My grandmother Maggie Burgon Alldredge has been on my mind a lot lately. Yesterday she would have been 100 years old if she were still with us. My brother Nick and I decided to have a family reunion to get the family together and celebrate her birthday. It was a lot of work but really worth it. My brother and I spent a lot of time going through boxes and bins at my mom’s house to find pictures, and then take and scan them all. I then put together a slideshow video which we had playing during the reunion. I’ve posted it to YouTube so other family members can see it and find it easily. My grandmother was really special to me and we were very close. My mother was single and worked to raise me and my brother, so we both got to spend a lot of time with “Gram” while mom worked.
In the LDS faith, families are very important. They are central to the gospel message. We believe in loving heavenly parents, a Father in Heaven who wants His children to return and live with him. We believe in eternal families. I fully believe I will see my grandmother again. This mortality is a separation, but it is not final. When we die, our spirit continues on. Through Jesus Christ we will each be resurrected. This brings great comfort to me.
Grandma taught me much about what I know about the gospel. She served as Relief Society President three times. She was always at the church for funerals and other service projects. Her front room was often filled with relief society sisters quilting. I would play with my Hot Wheels cars underneath the quilts. We would run loaves of bread all around to other sisters in the ward. I would try to find something to do while they would visit. I knew my grandmother very well and we were very close.
She helped raise me while my single mother worked to support us. However, my children never had the privilege in this life to meet my grandmother, so I will share a few lessons she taught me. I was her boy and I learned these things at her knee.
I often heard her tell me of how the Lord blessed her because she paid tithing. She told me of how one night she prepared a meager meal for the family, cleaned up, and went to bed knowing there was no other food in the cupboard for the next day. She prayed that the Lord might bless them with something. The next morning she woke up and there was a bucket of potatoes on the porch and a squash. She said that something like that always happened. From her I learned that tithing brought real blessings. The Lord never let them go without because she always paid her tithing.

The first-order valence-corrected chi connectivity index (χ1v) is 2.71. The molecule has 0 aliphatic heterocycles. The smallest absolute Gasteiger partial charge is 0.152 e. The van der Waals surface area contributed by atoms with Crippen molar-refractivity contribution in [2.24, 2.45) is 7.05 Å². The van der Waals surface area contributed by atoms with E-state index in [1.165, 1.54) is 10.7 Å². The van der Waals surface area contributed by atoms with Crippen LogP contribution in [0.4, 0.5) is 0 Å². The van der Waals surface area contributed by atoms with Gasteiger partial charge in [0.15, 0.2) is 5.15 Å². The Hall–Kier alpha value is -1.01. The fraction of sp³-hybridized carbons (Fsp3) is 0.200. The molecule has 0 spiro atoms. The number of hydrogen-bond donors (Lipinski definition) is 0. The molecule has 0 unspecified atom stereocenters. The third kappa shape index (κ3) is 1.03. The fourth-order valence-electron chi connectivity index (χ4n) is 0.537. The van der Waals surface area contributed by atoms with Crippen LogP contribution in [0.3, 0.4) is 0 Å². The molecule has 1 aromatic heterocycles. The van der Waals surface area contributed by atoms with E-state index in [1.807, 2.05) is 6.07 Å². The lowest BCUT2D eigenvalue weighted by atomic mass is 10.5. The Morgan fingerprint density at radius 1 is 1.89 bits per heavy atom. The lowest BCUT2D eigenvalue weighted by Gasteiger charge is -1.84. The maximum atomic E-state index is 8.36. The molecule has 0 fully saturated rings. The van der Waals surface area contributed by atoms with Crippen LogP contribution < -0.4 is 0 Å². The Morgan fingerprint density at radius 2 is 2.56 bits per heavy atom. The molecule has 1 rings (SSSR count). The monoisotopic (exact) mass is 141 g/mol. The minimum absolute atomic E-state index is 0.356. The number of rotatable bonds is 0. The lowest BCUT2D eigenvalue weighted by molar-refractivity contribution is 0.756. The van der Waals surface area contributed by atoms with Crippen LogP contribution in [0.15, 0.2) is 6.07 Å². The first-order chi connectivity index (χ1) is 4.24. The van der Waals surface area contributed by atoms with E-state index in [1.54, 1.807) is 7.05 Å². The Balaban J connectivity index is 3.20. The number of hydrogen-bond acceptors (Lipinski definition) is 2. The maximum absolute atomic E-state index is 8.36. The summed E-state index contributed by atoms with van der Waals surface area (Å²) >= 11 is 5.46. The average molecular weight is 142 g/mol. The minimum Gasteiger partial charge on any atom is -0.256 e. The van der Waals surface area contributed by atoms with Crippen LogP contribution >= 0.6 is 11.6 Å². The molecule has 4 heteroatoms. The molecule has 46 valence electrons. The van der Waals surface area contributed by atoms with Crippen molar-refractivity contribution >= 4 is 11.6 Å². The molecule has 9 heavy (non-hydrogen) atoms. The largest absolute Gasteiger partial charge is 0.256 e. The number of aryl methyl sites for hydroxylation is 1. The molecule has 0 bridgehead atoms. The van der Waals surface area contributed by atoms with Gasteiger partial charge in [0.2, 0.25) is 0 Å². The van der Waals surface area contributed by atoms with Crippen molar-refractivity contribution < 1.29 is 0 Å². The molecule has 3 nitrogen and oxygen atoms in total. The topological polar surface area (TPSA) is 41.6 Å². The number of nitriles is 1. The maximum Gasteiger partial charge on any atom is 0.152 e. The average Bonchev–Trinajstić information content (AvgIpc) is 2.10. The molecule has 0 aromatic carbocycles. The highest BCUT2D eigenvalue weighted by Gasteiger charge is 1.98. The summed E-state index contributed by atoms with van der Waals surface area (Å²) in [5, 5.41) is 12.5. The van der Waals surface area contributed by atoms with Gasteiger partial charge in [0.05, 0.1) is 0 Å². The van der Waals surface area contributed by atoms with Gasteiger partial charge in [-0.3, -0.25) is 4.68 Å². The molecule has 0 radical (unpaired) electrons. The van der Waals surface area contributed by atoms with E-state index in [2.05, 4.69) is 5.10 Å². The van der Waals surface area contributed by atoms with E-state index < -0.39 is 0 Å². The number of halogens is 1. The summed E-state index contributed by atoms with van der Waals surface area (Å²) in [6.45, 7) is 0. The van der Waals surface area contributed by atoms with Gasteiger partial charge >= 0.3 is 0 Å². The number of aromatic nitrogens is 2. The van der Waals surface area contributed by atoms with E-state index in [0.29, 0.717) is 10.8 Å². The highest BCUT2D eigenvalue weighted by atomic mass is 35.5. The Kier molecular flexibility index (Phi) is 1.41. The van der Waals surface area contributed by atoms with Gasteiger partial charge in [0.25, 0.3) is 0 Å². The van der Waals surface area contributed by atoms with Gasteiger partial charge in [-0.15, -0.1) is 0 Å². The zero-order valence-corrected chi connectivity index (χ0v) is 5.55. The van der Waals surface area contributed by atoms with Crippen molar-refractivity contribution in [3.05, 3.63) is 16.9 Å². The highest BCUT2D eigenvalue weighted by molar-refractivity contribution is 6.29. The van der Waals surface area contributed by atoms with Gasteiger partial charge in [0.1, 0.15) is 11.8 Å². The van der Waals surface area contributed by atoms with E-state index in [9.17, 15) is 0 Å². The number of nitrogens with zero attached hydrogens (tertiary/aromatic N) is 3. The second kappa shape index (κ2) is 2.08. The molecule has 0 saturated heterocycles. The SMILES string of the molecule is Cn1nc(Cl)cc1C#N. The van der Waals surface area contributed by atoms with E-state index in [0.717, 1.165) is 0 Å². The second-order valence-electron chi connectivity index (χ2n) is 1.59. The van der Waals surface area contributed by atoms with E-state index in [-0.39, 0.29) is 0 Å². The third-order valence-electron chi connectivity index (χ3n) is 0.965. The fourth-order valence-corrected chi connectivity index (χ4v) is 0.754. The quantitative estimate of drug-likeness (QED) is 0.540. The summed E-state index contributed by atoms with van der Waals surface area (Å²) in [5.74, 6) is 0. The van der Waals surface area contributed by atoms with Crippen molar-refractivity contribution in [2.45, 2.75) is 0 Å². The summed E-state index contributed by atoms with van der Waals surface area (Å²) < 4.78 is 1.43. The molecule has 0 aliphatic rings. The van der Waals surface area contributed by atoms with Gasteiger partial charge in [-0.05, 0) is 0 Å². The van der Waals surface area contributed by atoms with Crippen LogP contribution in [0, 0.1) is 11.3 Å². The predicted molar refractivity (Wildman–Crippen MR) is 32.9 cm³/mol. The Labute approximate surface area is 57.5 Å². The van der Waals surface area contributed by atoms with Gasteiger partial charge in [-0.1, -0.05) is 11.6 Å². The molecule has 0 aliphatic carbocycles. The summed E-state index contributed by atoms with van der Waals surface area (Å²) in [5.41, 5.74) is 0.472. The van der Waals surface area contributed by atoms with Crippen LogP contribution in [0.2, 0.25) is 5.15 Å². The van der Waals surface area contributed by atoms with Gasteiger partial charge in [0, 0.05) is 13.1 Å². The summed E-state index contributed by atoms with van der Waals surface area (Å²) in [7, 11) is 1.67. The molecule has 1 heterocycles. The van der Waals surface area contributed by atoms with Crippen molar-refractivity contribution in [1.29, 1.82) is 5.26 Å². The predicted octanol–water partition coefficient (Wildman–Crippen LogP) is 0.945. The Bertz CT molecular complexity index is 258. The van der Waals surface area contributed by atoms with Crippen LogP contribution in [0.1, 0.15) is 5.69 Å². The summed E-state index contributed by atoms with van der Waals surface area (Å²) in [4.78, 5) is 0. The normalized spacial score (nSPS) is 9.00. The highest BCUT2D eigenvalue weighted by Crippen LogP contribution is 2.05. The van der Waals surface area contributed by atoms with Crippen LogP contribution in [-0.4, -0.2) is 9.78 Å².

I remember kneeling at night by the bed with my grandmother and listening to her pray. She would be pray out loud for all her children and grandchildren. I learned that prayer was important to to my grandmother.
Lastly, I can remember a set of cassette tapes my grandmother had of the Book of Mormon. They were in story form with actors playing the voices. We would listen to the sounds of Nephi building a ship or Abinadi crying repentance to King Noah. I didn’t like reading the scriptures when I was very young, but I really enjoyed these tapes and I got to know the stories in the Book of Mormon very well. I would also see my grandmother reading and marking her scriptures with a little red pencil. She made many notes in the margins. My grandmother believed in The Book of Mormon. I now have a love for the Book of Mormon because of the seeds of faith my grandma nurtured in me at a young age.
My grandmother suffered many hardships of life. She had great sorrow and tremendous joy. she had a testimony of the scriptures. As I get older I love learning more about her life. I plan on posting more stories about her.
Grandma Maggie (Burgon) and Grandpa Phil Alldredge
From her obituary: “She (Maggie) was born January 1, 1918 in Union, Utah to Willard Charles and Mary Ann Walker Burgon. Married Phillip R. Alldredge in the Salt Lake LDS Temple on January 4, 1937. He preceded her in death on May 31, 1967. Maggie was a lifelong resident of Union. An active member of the LDS Church, she served in various auxiliary positions including Relief Society president three times. She served as a temple worker at the Jordan River LDS Temple and was a member of the Daughters of The Utah Pioneers, Union Fort Camp. Maggie loved gardening and quilting.Her happiest times were with her family and serving others.”